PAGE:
the more I think about it, the more I realized my posture really affects what really indicates how interested I am in a conversation. Because I’m not just doing it for myself, I think subconsciously, I’m showing you that I’m interested in the conversation. So if I’m having a meeting with my personal tutor, or a supervisor at uni, I, I’ve noticed that a few times, I’m, I’m leaning for a lot of the time, not weirdly, you know, I’m not like off my chair, but I’m just I’m leaning forward and I’m unconsciously sort of I don’t know, I think there’s a conscious element to it. Where, yeah, I’m showing that I’m interested, I’m showing that I’m engaged in it. And yeah, I think if you’re sitting with your back straight very neutrally, though you’re not. You can communicate, you’re interested, obviously, in a million different ways. But that’s one way that I like to show someone, I’m interested in what we’re talking about my body language. And in fact, when I get really interested in a conversation, I will notice that I subconsciously change my posture to kind of say to them, instead of going, right now we’re having a great conversation, our show in my body language, I’ll kind of make myself get comfortable. Or I’ll show them like, you know, here we go like this. Yeah, I’m really interested now. And I think it’s a nice thing to give someone like it’s a nice, like, subtle movement, which shows your interest. So yeah, I think having great posture is obviously extremely important. You know, when you’re walking down the street, when you’re working, you always need to be careful your back and how you come across to people. But you can use your posture. And I don’t know, the position of your body to show interest in a conversation. I think you can say a lot with it.

Subaan Qasim  07:03
Yeah, I think it was a naturally happens. There was another meme as well, I think he showed it to me. Where is is in the garden, there’s two classic garden monoblock chairs, the plastic ones, right next to each other, just facing each other. You’re like, man, I want to know what they were talking about. Yeah, that point, you just kind of lean into each other. Like, there’s just a sense of just, I guess, intimacy at that point, just in terms of Yes, like the conversation where it’s going or how deep it’s getting while personal or vulnerable you’re getting,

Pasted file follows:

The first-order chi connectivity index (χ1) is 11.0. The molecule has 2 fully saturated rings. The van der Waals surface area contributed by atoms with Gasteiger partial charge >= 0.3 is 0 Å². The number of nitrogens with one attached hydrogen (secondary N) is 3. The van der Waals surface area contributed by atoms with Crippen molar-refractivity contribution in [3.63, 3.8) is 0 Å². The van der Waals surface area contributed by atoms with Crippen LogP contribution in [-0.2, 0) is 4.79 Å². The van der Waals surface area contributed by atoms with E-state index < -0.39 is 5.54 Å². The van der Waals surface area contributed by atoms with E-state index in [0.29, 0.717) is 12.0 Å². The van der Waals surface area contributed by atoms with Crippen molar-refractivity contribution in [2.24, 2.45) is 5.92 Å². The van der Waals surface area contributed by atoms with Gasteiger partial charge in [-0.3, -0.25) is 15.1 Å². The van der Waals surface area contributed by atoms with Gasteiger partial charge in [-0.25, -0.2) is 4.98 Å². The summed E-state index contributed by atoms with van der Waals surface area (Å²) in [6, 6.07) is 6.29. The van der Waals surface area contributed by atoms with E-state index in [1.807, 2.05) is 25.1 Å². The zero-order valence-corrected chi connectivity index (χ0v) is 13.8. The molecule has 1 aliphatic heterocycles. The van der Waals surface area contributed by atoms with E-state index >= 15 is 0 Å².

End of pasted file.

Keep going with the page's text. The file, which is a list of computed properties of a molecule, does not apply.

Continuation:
Daniel Redfearn  07:36
but I do want to preface it. By sort of the stopwatch went. We didn’t know how long we’ve been. Okay. I do want to preface it with two things. Number one, I want to say that is you obviously should never be thinking about it. So I’m I’m saying a lot of these things reflectively like retrospectively, I don’t consciously think, okay, now you lean forward now, because that’s robotic, and I don’t know, it takes away from what’s nice about human interaction, just have a conversation, just enjoy someone’s company. So if anyone’s listening to this, I wouldn’t want to suggest that you ever deliberately move in or you deliberately change your sight? You’re you know, but I realized that that’s something I personally do is I changed my posture based off of interesting conversation. And I think, in a way, it indicates to them what I’m thinking as well or how I’m feeling. That’s one thing. It’s just like a quick sort of disclaimer. And then the second thing is, in a medical context is interesting, because I know people in my class, who I haven’t myself, fortunately, but I know people who’ve been told off in Oscars for leaning into much into the patient. And it made me really think because again, if I’m having an like, when I say interesting, if I’m having an engaging conversation with a patient where I’m taking a very focused history, we’re speaking for a long time, I can imagine that I end up I end up sitting in quite a lot. The religious focus in you know, it’s the same thing as before. But yeah, that person I’m speaking about, she was torn off because they said that it came across as nervous, which I thought was quite interesting.